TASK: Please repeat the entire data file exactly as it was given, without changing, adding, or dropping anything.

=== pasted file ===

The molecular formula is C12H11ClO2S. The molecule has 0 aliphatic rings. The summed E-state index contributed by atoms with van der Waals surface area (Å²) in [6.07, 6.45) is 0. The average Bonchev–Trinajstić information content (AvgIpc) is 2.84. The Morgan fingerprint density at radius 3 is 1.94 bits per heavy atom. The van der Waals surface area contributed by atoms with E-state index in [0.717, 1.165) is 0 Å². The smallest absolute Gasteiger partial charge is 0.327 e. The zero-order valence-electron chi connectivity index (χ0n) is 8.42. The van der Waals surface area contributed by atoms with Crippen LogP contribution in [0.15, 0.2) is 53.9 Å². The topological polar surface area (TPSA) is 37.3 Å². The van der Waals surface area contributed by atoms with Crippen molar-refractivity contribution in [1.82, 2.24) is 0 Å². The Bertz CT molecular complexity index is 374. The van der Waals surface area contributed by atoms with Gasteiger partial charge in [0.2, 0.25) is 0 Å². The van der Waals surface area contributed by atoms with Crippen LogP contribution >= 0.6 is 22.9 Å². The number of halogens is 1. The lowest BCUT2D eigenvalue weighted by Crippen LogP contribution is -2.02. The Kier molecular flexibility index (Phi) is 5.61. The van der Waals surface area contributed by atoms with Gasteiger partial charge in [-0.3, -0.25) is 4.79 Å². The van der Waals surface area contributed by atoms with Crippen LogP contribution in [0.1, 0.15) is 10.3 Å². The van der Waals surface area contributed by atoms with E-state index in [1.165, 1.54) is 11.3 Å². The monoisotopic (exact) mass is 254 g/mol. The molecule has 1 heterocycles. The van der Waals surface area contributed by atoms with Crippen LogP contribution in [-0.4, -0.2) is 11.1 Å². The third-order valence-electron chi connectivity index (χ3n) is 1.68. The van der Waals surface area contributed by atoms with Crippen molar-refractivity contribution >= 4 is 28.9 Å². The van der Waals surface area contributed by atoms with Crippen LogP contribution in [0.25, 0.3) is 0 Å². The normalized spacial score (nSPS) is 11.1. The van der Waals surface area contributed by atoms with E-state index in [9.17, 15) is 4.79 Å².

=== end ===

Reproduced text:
The molecular formula is C12H11ClO2S. The molecule has 0 aliphatic rings. The summed E-state index contributed by atoms with van der Waals surface area (Å²) in [6.07, 6.45) is 0. The average Bonchev–Trinajstić information content (AvgIpc) is 2.84. The Morgan fingerprint density at radius 3 is 1.94 bits per heavy atom. The van der Waals surface area contributed by atoms with E-state index in [0.717, 1.165) is 0 Å². The smallest absolute Gasteiger partial charge is 0.327 e. The zero-order valence-electron chi connectivity index (χ0n) is 8.42. The van der Waals surface area contributed by atoms with Crippen LogP contribution in [0.15, 0.2) is 53.9 Å². The topological polar surface area (TPSA) is 37.3 Å². The van der Waals surface area contributed by atoms with Crippen molar-refractivity contribution in [1.82, 2.24) is 0 Å². The Bertz CT molecular complexity index is 374. The van der Waals surface area contributed by atoms with Gasteiger partial charge in [0.2, 0.25) is 0 Å². The van der Waals surface area contributed by atoms with Crippen LogP contribution >= 0.6 is 22.9 Å². The number of halogens is 1. The lowest BCUT2D eigenvalue weighted by Crippen LogP contribution is -2.02. The Kier molecular flexibility index (Phi) is 5.61. The van der Waals surface area contributed by atoms with Gasteiger partial charge in [-0.3, -0.25) is 4.79 Å². The van der Waals surface area contributed by atoms with Crippen LogP contribution in [0.1, 0.15) is 10.3 Å². The van der Waals surface area contributed by atoms with E-state index in [1.165, 1.54) is 11.3 Å². The monoisotopic (exact) mass is 254 g/mol. The molecule has 1 heterocycles. The van der Waals surface area contributed by atoms with Crippen LogP contribution in [-0.4, -0.2) is 11.1 Å². The third-order valence-electron chi connectivity index (χ3n) is 1.68. The van der Waals surface area contributed by atoms with Crippen molar-refractivity contribution >= 4 is 28.9 Å². The van der Waals surface area contributed by atoms with Crippen LogP contribution in [0.25, 0.3) is 0 Å². The normalized spacial score (nSPS) is 11.1. The van der Waals surface area contributed by atoms with E-state index in [9.17, 15) is 4.79 Å².